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How the Mavericks turned their season around

The Mavericks were in a dark place just over two months ago.

NBA: Utah Jazz at Dallas Mavericks Jerome Miron-USA TODAY Sports

Mavericks fans were flooded with emotions as Chimezie Metu sank a corner three at the buzzer to bury Dallas on Dec. 29.

Anger, frustration, and disappointment were all present, to name a few. Dallas fell to 16-18, sat at 12th place in the Western Conference, and without their star Luka Doncic in the lineup, it felt like the sky was falling. Dwight Powell and Frank Ntilikina played a combined 66 minutes in that game and scored a total of 11 points. The season was almost halfway through and the Mavericks of old were not going down without a fight. The Mavericks weren’t bad, but they weren’t good. Their offense was clunky and inconsistent, and although their defense was improved they just felt like a first round exit again, if they got there at all.

Now, nearly two and a half months later, the Mavericks are clearly one of the best teams in the NBA, and are sniffing home court advantage in the playoffs. Turnarounds like this don’t happen overnight, but you may find yourself waking up this morning wondering: “how did this happen?”

I, too, found myself baffled at the Mavericks’ (who are now 14 games above .500) timely 180. So, I crunched some numbers, made some charts, and analyzed what I’ve been watching since that gloomy night in Sacramento all those years ago (it was actually only 71 days ago). Here is how the Dallas Mavericks turned their season around:

A change in culture

A complete overhaul of the Mavericks’ front office and coaching staff this offseason signaled a concerted effort to change the team’s culture. From day one as head coach of the Mavericks, Jason Kidd embodied just that. Kidd is a player first, defensive-minded head coach that wants to develop the team both as a whole and individually. In previous years, the Mavericks have been an offensive juggernaut, and with no defensive presence to speak of, sought to simply out-offense each opponent. This worked for a lot of regular season play, but as we have seen in the playoffs the last two seasons, when the game slows down and you have to get a stop, the Mavericks simply had nothing to fall back on to do so.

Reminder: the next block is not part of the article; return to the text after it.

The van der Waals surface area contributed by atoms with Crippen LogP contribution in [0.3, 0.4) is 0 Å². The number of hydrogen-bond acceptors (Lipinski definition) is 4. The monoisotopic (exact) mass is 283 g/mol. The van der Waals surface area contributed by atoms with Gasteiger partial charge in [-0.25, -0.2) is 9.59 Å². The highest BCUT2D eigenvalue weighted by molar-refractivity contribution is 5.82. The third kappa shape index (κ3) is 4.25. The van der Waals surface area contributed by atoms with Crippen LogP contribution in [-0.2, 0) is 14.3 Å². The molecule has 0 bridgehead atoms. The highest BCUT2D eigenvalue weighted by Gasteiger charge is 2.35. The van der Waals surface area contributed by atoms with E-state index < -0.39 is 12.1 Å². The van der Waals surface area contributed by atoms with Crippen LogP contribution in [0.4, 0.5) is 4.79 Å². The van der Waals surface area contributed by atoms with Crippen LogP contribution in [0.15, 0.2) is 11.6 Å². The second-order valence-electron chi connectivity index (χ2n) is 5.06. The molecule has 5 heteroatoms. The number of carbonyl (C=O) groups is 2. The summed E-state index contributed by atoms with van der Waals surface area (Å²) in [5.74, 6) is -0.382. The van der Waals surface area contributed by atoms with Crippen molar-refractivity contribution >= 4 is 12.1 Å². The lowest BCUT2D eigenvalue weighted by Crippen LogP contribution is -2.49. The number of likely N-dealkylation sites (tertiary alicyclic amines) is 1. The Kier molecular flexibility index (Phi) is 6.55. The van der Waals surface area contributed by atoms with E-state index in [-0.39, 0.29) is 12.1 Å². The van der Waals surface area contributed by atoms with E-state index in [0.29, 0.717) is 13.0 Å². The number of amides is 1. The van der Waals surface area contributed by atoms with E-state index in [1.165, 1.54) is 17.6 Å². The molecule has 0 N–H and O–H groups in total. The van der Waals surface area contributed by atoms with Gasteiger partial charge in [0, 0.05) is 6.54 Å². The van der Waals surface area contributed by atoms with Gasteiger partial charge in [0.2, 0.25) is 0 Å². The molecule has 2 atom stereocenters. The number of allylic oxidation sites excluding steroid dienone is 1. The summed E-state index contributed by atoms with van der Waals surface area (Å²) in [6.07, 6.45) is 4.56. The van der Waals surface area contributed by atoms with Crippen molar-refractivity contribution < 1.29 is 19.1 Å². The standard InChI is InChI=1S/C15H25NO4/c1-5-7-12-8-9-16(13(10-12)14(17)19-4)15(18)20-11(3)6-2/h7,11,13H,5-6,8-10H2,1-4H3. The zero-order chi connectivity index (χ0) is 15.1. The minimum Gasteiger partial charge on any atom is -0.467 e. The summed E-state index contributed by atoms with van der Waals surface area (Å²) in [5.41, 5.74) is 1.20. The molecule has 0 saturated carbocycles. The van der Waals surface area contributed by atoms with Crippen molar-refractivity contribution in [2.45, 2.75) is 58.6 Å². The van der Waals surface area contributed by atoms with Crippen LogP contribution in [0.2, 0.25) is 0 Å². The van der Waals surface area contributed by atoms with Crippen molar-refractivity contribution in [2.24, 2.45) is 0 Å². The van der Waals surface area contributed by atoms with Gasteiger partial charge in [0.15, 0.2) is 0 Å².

Enter Kidd and assistant coach Sean Sweeney. They have implemented a defensive scheme based on quality rotations and team defense, rather than relying too heavily on an anchor in the back line. Switching and the importance of guys like Dwight Powell having to guard in space play much bigger roles than they did in the past. They completely transformed the Mavericks from an offensive juggernaut to a defensive powerhouse in less than a full season. The Mavericks are currently sixth in defensive rating (107.8) and 14th in offensive rating (111.4), juxtaposed with their respective 21st and eighth rankings of the same statistics last season.

In addition, the coaching staff, along with the front office, has made the locker room cohesive. Bringing in guys like Jared Dudley to the coaching staff, who just retired a few years ago, and Theo Pinson, who has a lot of connections on the team, to help the team mesh have been masterful moves. The team acts like they like each other, which is a quality no number can accurately capture.

When the going was tough early in the year, the Mavericks never fell completely under because of the base they had molded. Once they figured some other things out, the base continued supporting their reinvigorated season.

The absence of Kristaps Porzingis

Blessings in disguise do exist, and the Mavericks got an exceptionally important one when Kristaps Porzingis left the Jan. 29 game against Indiana with knee soreness. He would never wear a Mavericks jersey again, and, as if extracted from a movie script, would play his final game in Dallas and first game in his new Washington home against Rick Carlisle’s Pacers.

Losing Porzingis at the time seemed like another “here we go again”, but in reality was actually an unexpected “oh, here we go”.

Let’s revisit offensive and defensive ratings. Here is a chart that shows the rolling offensive and defensive ratings over the first 19 weeks of the season (I counted Feb. 20 through March 5 as one week because it contained the All-Star Break). To calculate the rolling ratings, I simply took the sum of the current week, the week before, and the week after and then averaged it, to create a smoother curve:

For both offensive and defensive rating, 110.5 is the league average. As seen in the graph, the Mavericks have been operating on defense below the league average for most of the season, which is evidence that Kidd’s defensive scheme is working. If you look at the data after the black line, which is where Kristaps Porzingis played his final game as a Maverick, the Mavericks offense has skyrocketed to upwards of 120 recently, while their defense has stayed around the league average with just a slight uptick in the last week. Again, evidence that Kidd’s decreased reliance on an anchor and increased emphasis on rotation was working.